We’re off to see the Notary Office

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Once the Teikan (Articles of Incorporation) is ready, it’s almost time to visit the Notary Office (公証役場 – koushou-yakuba).

But wait! before that, there’s more paperwork!

A Letter of Commission (委任状 – ininjou), or authorization letter is needed to be completed by all the founders if all members are not going to be visiting the Notary Office. We had to submit the form as I was the only person out of the team visiting the Notary Office.

The Letter of Commission and the Teikan requires all the founders to press their personal Inkans in the documents, and in specific areas of the documents.

Bridging Seal

With most legal documents, the Inkan is to be pressed at the edges of 2 pages (i.e. the middle of an open booklet). Our teikan was taped at the edge, so the seal was pressed half on the tape, and half on the edge of the document. This is a Bridging seal (割印 – wari-in), to identify the document pages as part of a set, in case the pages were to be separated.

 Bridging seal 割印 wari-in

 Diagram 1. Bridging seal on taped edge and inside of booklet.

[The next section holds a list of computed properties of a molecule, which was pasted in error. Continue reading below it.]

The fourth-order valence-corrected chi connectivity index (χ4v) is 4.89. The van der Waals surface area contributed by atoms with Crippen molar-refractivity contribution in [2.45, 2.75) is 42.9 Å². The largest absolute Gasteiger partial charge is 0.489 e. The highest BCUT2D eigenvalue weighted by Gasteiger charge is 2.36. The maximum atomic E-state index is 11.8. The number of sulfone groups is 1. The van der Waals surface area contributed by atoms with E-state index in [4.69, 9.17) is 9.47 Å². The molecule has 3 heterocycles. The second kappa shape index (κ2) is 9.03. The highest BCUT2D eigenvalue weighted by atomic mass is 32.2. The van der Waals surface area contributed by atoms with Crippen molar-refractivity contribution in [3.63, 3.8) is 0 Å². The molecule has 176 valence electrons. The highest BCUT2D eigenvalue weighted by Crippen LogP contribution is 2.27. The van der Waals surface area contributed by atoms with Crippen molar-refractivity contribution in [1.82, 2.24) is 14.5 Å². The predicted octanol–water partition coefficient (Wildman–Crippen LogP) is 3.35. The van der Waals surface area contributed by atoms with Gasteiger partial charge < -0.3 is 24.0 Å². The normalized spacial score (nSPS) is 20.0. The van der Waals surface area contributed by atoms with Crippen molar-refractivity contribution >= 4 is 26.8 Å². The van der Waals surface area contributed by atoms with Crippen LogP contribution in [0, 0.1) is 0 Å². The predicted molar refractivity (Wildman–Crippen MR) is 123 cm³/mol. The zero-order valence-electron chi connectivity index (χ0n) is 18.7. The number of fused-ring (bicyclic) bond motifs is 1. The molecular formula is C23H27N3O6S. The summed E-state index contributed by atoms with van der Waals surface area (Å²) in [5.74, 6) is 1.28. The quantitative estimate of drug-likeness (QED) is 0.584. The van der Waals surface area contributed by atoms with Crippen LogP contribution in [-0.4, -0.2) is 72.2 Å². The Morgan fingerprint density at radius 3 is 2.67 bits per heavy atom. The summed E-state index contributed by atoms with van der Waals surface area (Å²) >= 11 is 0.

Marginal Seal

The Marginal Seal (捨て印 – sute-in) is pressed in the margins to indicate that any later revisions to the document are valid.

Marginal Seal 捨て印 sute-in

 

Diagram 2. Marginal Seal.

Call the Notary Office

Once all the document stamping was done, it was time to make a reservation with the Notary Office. I had to give the Notary Office a call to reserve a time for the visit to the office with the documents.

Visiting the Notary Office

With all the documents submitted, it took about 30 mins before we were handed:

  • 2x copies of the Teikan (1 copy of the Teikan will be submitted to the Legal Affairs Bureau)
  • 1x CDROM (digital copy of the Teikan)

This cost of this visit was 51,860 JPY.

Remember, for professional advice, please consult a Licensed Tax Accountant (税理士 – zeirishi)